A PIONEER IN THE COURTROOM #GiraffeHeroes #StickYourNeckOut Eleanor Jackson Piel has been sticking her neck out for more than half a century, ever since earning her law degree in 1943. Piel was a rarity just by making it into and through law school in a time when women’s career options were usually teaching and nursing. Her next goal was to become a litigator, but a female arguing cases in a courtroom was unheard of. Practicing solo, Piel has, for these five decades, taken on cases that most firms would have avoided as too controversial—and insufficiently lucrative. A lot of Piel’s clients have paid her nothing. It’s always been lonely and it’s seldom been profitable, but she realized her dream of being on her feet, before juries, saving lives and breaking ground. A longtime opponent of the death penalty, she once read in her morning paper that lawyers were unwilling to defend death row inmates. She picked up the phone and called the agency described in the paper as working with prisoners who needed legal help. She was given a death-penalty case in Florida, where an overworked and amazed public defender said, “It was like she was calling to offer a fifty-thousand-dollar check.” Piel got a stay just 16 hours before the inmate’s scheduled execution, then went on to prove him innocent and obtain his release—all this thousands of miles from her New York City home. The 60’s saw Piel defending civil rights activists. In the 80’s and 90’s she pioneered in sex-discrimination cases, defending her clients against major institutions that had batteries of attorneys. In representing assistant professor Cynthia Fisher against Vassar College, Piel established that her client had been denied tenure because of “sex-plus” discrimination; Fisher’s gender plus her being married and a mother, had cost her tenure, Piel asserted. No woman who was married while teaching at Vassar had ever been awarded tenure in the hard sciences; Fisher had been denied despite having qualifications above men who did receive tenure. Piel won a rousing victory in federal court. The victory was reversed on appeal in a near-tie decision by eleven judges. But Eleanor Jackson Piel, courtroom litigator, had made her case: Vassar began tenuring married women in the hard sciences, and other colleges had cause to pause before using sex-plus to deny women tenure. Update: Piel is 95 years old, practiced law until very recently, and she's on Facebook! Like this Giraffe? LIKE this Page! Giraffes should have 10,000 Likes.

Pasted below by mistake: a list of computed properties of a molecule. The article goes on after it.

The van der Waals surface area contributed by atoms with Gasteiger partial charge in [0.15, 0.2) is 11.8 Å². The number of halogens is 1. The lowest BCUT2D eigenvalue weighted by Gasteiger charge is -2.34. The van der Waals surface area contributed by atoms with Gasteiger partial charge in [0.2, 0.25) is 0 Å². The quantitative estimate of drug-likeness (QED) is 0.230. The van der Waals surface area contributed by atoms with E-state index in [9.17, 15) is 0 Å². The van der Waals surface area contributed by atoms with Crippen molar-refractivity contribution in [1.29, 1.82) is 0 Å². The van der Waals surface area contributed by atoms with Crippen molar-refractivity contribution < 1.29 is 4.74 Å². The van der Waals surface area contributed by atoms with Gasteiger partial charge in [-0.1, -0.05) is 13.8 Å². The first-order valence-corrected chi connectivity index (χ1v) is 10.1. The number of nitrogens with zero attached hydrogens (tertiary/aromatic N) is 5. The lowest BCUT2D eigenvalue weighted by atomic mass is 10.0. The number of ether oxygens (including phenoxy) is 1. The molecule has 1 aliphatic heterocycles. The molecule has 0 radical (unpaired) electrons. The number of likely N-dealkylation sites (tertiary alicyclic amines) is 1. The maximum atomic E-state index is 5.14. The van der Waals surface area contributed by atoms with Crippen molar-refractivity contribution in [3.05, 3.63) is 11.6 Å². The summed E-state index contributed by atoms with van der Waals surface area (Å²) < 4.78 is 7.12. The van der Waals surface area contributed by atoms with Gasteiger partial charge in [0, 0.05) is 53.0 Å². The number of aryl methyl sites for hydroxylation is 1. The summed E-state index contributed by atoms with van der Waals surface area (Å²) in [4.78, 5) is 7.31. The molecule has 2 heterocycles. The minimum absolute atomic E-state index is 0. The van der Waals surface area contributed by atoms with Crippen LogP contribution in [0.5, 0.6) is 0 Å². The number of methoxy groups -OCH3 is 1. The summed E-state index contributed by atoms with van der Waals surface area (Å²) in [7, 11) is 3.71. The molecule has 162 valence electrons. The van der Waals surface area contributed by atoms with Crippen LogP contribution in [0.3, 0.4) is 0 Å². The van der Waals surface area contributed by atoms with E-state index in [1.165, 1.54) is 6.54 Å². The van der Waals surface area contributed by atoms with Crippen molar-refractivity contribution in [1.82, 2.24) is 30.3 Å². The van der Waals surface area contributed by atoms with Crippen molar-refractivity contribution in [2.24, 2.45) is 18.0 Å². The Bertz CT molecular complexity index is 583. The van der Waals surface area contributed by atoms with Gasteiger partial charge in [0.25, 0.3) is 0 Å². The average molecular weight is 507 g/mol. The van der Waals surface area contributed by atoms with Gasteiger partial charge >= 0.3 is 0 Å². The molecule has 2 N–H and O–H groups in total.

More Giraffe Heroes


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Sangduen Chailert, known as "Lek," puts in 18-hour days caring for sick and injured elephants in a protected reserve she co-founded, the Elephant Nature Park in northern Thailand.

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Nobis Est - It's Up To Us